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As a penultimate usefulness I mention I somewhat throwaway fact about projective modules in relation to algebraic geometry and topology which, at this point, I don’t understand very well (but would very much like to in the future). Namely, projective modules can be thought of as an algebraic analogue of trivial vector bundles in topology. This is made more precise by the Serre-Swan theorem and by this MSE answer by the very knowledgeable Georges Elencwajg. While I don’t fully understand this correspondence (it sits comfortably in the realm of K-theory) it definitely gives a somewhat fruitful geometric intuition as to what projective modules are–they represent the simplest possible pieces that a space can decompose into. It tells us that projective modules are “locally free”.

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Now, for the final, and most important motivation for this (as should now be clear) ubiquitous class of modules. Namely, in the math to come (the homological algebra) we shall be very concerned with when certain left or right exact functors are actually exact. If one thinks about it, this is actually a pretty serious condition to prove. Namely, we’d theoretically have to check that every short exact sequence goes to a short exact sequence. It would be much easier if we were able to construct some kind of gadget that allowed us to determine the right or left exactness of a given left or right (respectively) exact functor just by computing one thing with this gadget. In fact, we shall be able (in most cases) to construct a gadget and for the case of starting with a right-exact functor. The integral part of this construction shall be construction a so called “projective resolution” which uses, you guessed it, projective modules. Thus, if we wish to make this construction we better have a solid understand of these strange beasts. While this aspect of motivation scores high on interestingness and usefulness it is slightly opaque as to how the previous ‘definitions’ of projective modules relate to this motivation–how we can construct such a gadget using them, and why we should expect this to be true. This is a matter better left for later discussion!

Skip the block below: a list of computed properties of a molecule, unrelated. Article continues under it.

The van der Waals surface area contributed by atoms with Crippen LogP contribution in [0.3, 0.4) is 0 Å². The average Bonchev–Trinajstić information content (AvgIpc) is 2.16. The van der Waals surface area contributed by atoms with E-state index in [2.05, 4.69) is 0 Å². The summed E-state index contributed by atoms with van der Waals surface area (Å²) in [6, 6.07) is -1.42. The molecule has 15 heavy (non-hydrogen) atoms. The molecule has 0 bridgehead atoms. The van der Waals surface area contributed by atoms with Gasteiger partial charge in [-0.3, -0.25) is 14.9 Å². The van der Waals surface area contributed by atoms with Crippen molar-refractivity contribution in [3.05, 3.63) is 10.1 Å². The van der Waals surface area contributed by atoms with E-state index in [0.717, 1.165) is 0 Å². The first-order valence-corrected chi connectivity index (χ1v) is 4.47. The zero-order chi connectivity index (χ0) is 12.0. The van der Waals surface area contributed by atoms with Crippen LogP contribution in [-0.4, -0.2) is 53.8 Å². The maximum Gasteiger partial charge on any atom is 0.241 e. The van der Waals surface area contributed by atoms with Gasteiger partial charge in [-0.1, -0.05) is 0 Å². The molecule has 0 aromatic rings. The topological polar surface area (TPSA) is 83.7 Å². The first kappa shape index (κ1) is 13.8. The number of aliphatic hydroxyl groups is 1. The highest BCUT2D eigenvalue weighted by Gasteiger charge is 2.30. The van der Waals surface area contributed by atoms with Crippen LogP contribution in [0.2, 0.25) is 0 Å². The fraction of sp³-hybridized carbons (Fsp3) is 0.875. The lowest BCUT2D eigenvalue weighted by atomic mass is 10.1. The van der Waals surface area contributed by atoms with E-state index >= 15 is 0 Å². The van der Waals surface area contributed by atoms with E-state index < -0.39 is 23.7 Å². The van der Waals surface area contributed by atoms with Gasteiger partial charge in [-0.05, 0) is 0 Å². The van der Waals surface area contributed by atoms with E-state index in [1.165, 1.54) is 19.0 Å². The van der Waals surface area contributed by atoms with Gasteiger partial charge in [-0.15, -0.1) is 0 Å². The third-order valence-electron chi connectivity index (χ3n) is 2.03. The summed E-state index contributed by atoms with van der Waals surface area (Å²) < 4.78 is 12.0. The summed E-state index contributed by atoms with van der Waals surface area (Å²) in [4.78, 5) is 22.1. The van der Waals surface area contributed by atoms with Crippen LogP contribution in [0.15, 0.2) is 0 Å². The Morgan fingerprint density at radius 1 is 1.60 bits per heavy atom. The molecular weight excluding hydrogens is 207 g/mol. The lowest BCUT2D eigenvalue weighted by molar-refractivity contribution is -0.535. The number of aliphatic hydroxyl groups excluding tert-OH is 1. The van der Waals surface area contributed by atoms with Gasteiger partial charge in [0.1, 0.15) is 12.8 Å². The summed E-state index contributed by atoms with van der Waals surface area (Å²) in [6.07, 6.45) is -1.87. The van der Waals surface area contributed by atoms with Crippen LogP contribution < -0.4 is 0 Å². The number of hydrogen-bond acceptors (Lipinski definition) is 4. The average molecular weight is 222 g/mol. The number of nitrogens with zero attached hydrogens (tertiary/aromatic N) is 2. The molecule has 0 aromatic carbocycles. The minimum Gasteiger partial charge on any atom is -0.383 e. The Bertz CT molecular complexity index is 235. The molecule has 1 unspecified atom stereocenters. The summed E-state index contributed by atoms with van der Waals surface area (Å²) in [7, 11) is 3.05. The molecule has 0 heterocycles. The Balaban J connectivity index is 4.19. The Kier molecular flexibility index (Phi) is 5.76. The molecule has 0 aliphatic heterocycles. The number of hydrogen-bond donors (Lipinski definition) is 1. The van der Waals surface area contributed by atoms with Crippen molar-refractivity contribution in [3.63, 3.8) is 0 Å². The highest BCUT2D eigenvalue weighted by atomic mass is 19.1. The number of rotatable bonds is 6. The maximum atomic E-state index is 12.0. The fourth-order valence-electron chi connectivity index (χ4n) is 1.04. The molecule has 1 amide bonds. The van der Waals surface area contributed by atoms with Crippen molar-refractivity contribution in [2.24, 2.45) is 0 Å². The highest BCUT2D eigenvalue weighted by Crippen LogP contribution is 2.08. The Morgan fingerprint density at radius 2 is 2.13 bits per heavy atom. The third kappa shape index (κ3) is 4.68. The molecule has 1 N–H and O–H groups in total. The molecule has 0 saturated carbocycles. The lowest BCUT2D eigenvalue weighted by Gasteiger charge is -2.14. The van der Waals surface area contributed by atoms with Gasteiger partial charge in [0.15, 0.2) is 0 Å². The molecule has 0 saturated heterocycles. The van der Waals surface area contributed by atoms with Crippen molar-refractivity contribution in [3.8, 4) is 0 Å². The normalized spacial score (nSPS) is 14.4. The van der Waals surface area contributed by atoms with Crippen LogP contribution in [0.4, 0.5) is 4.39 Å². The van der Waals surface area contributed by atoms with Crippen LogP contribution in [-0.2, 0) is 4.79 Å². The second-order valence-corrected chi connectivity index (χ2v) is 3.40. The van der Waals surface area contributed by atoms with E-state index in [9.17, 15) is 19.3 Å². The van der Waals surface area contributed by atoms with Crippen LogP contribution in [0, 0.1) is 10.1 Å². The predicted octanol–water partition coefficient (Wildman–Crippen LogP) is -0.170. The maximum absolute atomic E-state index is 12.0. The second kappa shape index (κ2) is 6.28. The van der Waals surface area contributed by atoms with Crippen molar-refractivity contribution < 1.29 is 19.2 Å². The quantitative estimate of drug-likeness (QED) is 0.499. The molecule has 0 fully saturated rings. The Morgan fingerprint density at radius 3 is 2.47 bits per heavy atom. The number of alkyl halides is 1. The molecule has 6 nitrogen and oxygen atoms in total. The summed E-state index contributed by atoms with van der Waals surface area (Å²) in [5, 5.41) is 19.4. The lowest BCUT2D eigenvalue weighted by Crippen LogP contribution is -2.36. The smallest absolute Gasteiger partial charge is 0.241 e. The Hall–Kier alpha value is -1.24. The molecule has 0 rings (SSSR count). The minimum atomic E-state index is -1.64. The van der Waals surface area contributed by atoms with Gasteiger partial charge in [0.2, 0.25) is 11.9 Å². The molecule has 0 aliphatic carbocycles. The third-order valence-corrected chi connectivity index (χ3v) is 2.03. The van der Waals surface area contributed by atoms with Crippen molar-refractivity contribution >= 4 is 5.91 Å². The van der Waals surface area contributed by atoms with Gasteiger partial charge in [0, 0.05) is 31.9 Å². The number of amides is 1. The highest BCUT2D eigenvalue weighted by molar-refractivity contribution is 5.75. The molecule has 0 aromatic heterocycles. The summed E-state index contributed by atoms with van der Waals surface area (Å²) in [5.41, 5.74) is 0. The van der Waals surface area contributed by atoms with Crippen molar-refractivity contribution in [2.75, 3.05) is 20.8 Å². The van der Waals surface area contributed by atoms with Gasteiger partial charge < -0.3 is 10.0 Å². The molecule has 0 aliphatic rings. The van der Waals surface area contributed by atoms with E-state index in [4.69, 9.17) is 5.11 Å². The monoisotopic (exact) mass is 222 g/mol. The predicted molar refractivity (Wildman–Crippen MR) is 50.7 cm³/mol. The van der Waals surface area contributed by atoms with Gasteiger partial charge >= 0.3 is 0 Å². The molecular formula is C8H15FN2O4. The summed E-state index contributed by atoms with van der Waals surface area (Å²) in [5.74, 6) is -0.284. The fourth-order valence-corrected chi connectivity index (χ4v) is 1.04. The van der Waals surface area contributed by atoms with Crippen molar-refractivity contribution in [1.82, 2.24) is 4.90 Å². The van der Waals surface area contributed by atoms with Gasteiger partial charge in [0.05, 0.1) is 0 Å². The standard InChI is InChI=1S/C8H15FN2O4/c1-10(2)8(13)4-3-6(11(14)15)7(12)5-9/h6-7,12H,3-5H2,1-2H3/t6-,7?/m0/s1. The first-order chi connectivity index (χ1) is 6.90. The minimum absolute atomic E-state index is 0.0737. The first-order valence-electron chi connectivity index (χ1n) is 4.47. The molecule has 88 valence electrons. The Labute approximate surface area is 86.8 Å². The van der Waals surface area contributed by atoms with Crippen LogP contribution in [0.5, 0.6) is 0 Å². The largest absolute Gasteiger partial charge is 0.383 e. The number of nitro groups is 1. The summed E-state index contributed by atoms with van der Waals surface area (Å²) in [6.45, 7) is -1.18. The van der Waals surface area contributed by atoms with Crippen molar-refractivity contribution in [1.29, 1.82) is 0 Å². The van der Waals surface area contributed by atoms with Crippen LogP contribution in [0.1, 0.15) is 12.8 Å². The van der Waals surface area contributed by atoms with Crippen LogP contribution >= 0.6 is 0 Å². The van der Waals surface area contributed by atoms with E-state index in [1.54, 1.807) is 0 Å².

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Hopefully now, you don’t just believe that projective modules are interesting, but you believe that their discussion and use was inevitable all along.

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Projective Modules

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While, as was pointed out above, there a many different equivalent notions of projective modules, we need to fix one as our initial definition. Considering that the lifting property is a) closes to home as to how projective modules should be thought of (i.e. it best captures their true ‘character’) and b) it is the formulation which correctly generalizes, it is the definition we shall choose. Namely, let R be some ring and let P be a left R-module. Then, P is called projective if whenever there is an R-epimorphism h:M\to N and a map k:P\to N there exists a unique map j:P\to M such that h\circ j=k. Projectivity is usually expressed by the following diagram